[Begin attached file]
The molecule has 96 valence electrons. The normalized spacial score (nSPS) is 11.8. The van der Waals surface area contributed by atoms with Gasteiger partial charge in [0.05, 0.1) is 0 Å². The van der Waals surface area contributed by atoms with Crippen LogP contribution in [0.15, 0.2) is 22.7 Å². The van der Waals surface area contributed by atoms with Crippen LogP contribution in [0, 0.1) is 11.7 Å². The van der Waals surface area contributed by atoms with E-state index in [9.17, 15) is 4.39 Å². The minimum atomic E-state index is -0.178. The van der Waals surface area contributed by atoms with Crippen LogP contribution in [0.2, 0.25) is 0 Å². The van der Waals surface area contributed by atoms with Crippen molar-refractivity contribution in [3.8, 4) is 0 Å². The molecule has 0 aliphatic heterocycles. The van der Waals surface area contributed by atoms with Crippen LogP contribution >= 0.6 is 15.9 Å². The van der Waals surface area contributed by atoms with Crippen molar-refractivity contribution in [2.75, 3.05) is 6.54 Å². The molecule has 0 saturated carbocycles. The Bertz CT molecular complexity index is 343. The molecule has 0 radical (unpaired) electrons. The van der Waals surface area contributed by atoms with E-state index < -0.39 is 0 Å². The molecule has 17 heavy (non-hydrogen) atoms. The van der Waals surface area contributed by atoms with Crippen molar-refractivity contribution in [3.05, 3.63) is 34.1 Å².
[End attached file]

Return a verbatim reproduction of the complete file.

The molecule has 96 valence electrons. The normalized spacial score (nSPS) is 11.8. The van der Waals surface area contributed by atoms with Gasteiger partial charge in [0.05, 0.1) is 0 Å². The van der Waals surface area contributed by atoms with Crippen LogP contribution in [0.15, 0.2) is 22.7 Å². The van der Waals surface area contributed by atoms with Crippen LogP contribution in [0, 0.1) is 11.7 Å². The van der Waals surface area contributed by atoms with E-state index in [9.17, 15) is 4.39 Å². The minimum atomic E-state index is -0.178. The van der Waals surface area contributed by atoms with Crippen LogP contribution in [0.2, 0.25) is 0 Å². The van der Waals surface area contributed by atoms with Crippen molar-refractivity contribution in [3.8, 4) is 0 Å². The molecule has 0 aliphatic heterocycles. The van der Waals surface area contributed by atoms with Crippen LogP contribution >= 0.6 is 15.9 Å². The van der Waals surface area contributed by atoms with Crippen molar-refractivity contribution in [2.75, 3.05) is 6.54 Å². The molecule has 0 saturated carbocycles. The Bertz CT molecular complexity index is 343. The molecule has 0 radical (unpaired) electrons. The van der Waals surface area contributed by atoms with E-state index < -0.39 is 0 Å². The molecule has 17 heavy (non-hydrogen) atoms. The van der Waals surface area contributed by atoms with Crippen molar-refractivity contribution in [3.05, 3.63) is 34.1 Å².